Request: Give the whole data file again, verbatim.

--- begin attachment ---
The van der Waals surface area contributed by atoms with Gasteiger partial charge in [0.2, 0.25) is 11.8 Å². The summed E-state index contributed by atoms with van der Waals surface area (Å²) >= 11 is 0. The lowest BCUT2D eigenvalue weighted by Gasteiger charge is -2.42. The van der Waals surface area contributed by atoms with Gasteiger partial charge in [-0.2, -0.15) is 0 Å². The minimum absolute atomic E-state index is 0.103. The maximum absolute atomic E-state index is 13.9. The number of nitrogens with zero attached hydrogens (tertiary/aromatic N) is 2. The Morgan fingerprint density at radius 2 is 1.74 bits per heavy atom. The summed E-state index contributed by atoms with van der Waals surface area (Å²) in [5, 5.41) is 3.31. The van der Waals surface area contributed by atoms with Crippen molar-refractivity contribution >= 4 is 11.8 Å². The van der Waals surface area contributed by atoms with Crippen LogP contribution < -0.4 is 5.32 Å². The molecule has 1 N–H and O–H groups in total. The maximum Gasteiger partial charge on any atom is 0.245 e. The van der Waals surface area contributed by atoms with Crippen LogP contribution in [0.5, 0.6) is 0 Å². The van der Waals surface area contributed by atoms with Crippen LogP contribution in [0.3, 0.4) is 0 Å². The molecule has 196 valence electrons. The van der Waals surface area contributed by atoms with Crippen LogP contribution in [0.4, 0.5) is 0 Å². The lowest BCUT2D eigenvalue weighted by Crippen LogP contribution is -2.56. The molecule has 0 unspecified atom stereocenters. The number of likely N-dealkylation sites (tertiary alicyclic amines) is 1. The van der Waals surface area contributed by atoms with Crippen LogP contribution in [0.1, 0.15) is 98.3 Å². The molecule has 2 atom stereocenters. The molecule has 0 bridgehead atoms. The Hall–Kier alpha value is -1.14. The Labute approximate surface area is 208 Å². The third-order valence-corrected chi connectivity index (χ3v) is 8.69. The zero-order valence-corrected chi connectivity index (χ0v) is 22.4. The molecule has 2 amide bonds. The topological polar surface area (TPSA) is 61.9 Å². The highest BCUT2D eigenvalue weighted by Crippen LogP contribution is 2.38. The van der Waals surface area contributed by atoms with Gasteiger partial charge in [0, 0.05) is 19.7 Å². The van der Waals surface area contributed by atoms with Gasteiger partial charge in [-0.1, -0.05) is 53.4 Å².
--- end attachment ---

The van der Waals surface area contributed by atoms with Gasteiger partial charge in [0.2, 0.25) is 11.8 Å². The summed E-state index contributed by atoms with van der Waals surface area (Å²) >= 11 is 0. The lowest BCUT2D eigenvalue weighted by Gasteiger charge is -2.42. The van der Waals surface area contributed by atoms with Gasteiger partial charge in [-0.2, -0.15) is 0 Å². The minimum absolute atomic E-state index is 0.103. The maximum absolute atomic E-state index is 13.9. The number of nitrogens with zero attached hydrogens (tertiary/aromatic N) is 2. The Morgan fingerprint density at radius 2 is 1.74 bits per heavy atom. The summed E-state index contributed by atoms with van der Waals surface area (Å²) in [5, 5.41) is 3.31. The van der Waals surface area contributed by atoms with Crippen molar-refractivity contribution >= 4 is 11.8 Å². The van der Waals surface area contributed by atoms with Crippen LogP contribution < -0.4 is 5.32 Å². The molecule has 1 N–H and O–H groups in total. The maximum Gasteiger partial charge on any atom is 0.245 e. The van der Waals surface area contributed by atoms with Crippen LogP contribution in [0.5, 0.6) is 0 Å². The van der Waals surface area contributed by atoms with Crippen LogP contribution in [0.3, 0.4) is 0 Å². The molecule has 196 valence electrons. The van der Waals surface area contributed by atoms with Crippen LogP contribution in [0.4, 0.5) is 0 Å². The lowest BCUT2D eigenvalue weighted by Crippen LogP contribution is -2.56. The molecule has 0 unspecified atom stereocenters. The number of likely N-dealkylation sites (tertiary alicyclic amines) is 1. The van der Waals surface area contributed by atoms with Crippen LogP contribution in [0.1, 0.15) is 98.3 Å². The molecule has 2 atom stereocenters. The molecule has 0 bridgehead atoms. The Hall–Kier alpha value is -1.14. The Labute approximate surface area is 208 Å². The third-order valence-corrected chi connectivity index (χ3v) is 8.69. The zero-order valence-corrected chi connectivity index (χ0v) is 22.4. The molecule has 2 amide bonds. The topological polar surface area (TPSA) is 61.9 Å². The highest BCUT2D eigenvalue weighted by Crippen LogP contribution is 2.38. The van der Waals surface area contributed by atoms with Gasteiger partial charge in [0, 0.05) is 19.7 Å². The van der Waals surface area contributed by atoms with Gasteiger partial charge in [-0.1, -0.05) is 53.4 Å².